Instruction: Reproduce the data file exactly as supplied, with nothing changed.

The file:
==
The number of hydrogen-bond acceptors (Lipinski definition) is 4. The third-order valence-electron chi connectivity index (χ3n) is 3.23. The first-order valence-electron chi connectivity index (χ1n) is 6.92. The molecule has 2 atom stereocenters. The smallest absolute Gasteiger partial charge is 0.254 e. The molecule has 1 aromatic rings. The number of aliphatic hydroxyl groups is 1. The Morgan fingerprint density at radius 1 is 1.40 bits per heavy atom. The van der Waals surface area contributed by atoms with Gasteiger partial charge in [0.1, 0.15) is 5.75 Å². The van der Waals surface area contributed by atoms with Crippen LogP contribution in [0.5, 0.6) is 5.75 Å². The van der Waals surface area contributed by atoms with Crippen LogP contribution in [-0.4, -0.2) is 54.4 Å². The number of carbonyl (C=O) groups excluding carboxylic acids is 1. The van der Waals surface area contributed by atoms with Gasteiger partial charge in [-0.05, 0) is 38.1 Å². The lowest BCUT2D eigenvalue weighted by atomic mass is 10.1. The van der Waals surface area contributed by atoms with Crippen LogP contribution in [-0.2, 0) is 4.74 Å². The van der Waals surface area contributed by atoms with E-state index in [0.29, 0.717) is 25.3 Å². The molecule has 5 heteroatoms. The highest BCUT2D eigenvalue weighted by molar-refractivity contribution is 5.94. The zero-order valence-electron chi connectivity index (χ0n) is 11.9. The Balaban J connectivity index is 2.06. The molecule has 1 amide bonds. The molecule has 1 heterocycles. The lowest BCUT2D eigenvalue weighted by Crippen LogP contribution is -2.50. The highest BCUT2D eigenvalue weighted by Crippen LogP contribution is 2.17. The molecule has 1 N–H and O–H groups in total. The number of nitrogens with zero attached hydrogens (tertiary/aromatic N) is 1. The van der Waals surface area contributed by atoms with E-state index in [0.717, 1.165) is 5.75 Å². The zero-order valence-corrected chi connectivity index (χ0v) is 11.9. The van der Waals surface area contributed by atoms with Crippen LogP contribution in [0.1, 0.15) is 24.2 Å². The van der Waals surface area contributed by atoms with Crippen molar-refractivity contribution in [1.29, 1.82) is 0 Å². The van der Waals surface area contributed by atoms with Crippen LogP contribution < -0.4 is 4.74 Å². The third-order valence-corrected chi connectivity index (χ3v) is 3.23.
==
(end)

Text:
The number of hydrogen-bond acceptors (Lipinski definition) is 4. The third-order valence-electron chi connectivity index (χ3n) is 3.23. The first-order valence-electron chi connectivity index (χ1n) is 6.92. The molecule has 2 atom stereocenters. The smallest absolute Gasteiger partial charge is 0.254 e. The molecule has 1 aromatic rings. The number of aliphatic hydroxyl groups is 1. The Morgan fingerprint density at radius 1 is 1.40 bits per heavy atom. The van der Waals surface area contributed by atoms with Gasteiger partial charge in [0.1, 0.15) is 5.75 Å². The van der Waals surface area contributed by atoms with Crippen LogP contribution in [0.5, 0.6) is 5.75 Å². The van der Waals surface area contributed by atoms with Crippen LogP contribution in [-0.4, -0.2) is 54.4 Å². The number of carbonyl (C=O) groups excluding carboxylic acids is 1. The van der Waals surface area contributed by atoms with Gasteiger partial charge in [-0.05, 0) is 38.1 Å². The lowest BCUT2D eigenvalue weighted by atomic mass is 10.1. The van der Waals surface area contributed by atoms with Crippen LogP contribution in [-0.2, 0) is 4.74 Å². The van der Waals surface area contributed by atoms with E-state index in [0.29, 0.717) is 25.3 Å². The molecule has 5 heteroatoms. The highest BCUT2D eigenvalue weighted by molar-refractivity contribution is 5.94. The zero-order valence-electron chi connectivity index (χ0n) is 11.9. The Balaban J connectivity index is 2.06. The molecule has 1 amide bonds. The molecule has 1 heterocycles. The lowest BCUT2D eigenvalue weighted by Crippen LogP contribution is -2.50. The highest BCUT2D eigenvalue weighted by Crippen LogP contribution is 2.17. The molecule has 1 N–H and O–H groups in total. The number of nitrogens with zero attached hydrogens (tertiary/aromatic N) is 1. The van der Waals surface area contributed by atoms with E-state index in [0.717, 1.165) is 5.75 Å². The zero-order valence-corrected chi connectivity index (χ0v) is 11.9. The van der Waals surface area contributed by atoms with Crippen LogP contribution in [0.1, 0.15) is 24.2 Å². The van der Waals surface area contributed by atoms with Crippen molar-refractivity contribution in [1.29, 1.82) is 0 Å². The van der Waals surface area contributed by atoms with Crippen LogP contribution < -0.4 is 4.74 Å². The third-order valence-corrected chi connectivity index (χ3v) is 3.23.